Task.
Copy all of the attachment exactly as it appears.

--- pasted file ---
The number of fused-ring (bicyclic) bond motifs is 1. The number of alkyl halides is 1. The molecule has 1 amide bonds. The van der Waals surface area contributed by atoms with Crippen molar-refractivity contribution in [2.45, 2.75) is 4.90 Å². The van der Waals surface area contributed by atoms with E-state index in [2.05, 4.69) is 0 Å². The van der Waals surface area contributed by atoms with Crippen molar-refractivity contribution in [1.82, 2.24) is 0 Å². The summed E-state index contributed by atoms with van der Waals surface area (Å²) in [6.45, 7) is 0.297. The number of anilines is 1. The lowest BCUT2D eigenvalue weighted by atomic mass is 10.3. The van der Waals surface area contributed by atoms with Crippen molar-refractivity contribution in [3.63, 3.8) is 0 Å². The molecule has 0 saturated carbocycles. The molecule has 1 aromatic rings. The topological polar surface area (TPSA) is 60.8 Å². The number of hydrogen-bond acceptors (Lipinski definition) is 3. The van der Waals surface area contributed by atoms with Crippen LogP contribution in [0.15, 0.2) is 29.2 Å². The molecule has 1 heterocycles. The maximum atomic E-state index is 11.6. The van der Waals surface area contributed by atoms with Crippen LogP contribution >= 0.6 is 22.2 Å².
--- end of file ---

The number of fused-ring (bicyclic) bond motifs is 1. The number of alkyl halides is 1. The molecule has 1 amide bonds. The van der Waals surface area contributed by atoms with Crippen molar-refractivity contribution in [2.45, 2.75) is 4.90 Å². The van der Waals surface area contributed by atoms with E-state index in [2.05, 4.69) is 0 Å². The van der Waals surface area contributed by atoms with Crippen molar-refractivity contribution in [1.82, 2.24) is 0 Å². The summed E-state index contributed by atoms with van der Waals surface area (Å²) in [6.45, 7) is 0.297. The number of anilines is 1. The lowest BCUT2D eigenvalue weighted by atomic mass is 10.3. The van der Waals surface area contributed by atoms with Crippen molar-refractivity contribution in [3.63, 3.8) is 0 Å². The molecule has 0 saturated carbocycles. The molecule has 1 aromatic rings. The topological polar surface area (TPSA) is 60.8 Å². The number of hydrogen-bond acceptors (Lipinski definition) is 3. The van der Waals surface area contributed by atoms with Crippen LogP contribution in [0.15, 0.2) is 29.2 Å². The molecule has 1 heterocycles. The maximum atomic E-state index is 11.6. The van der Waals surface area contributed by atoms with Crippen LogP contribution >= 0.6 is 22.2 Å².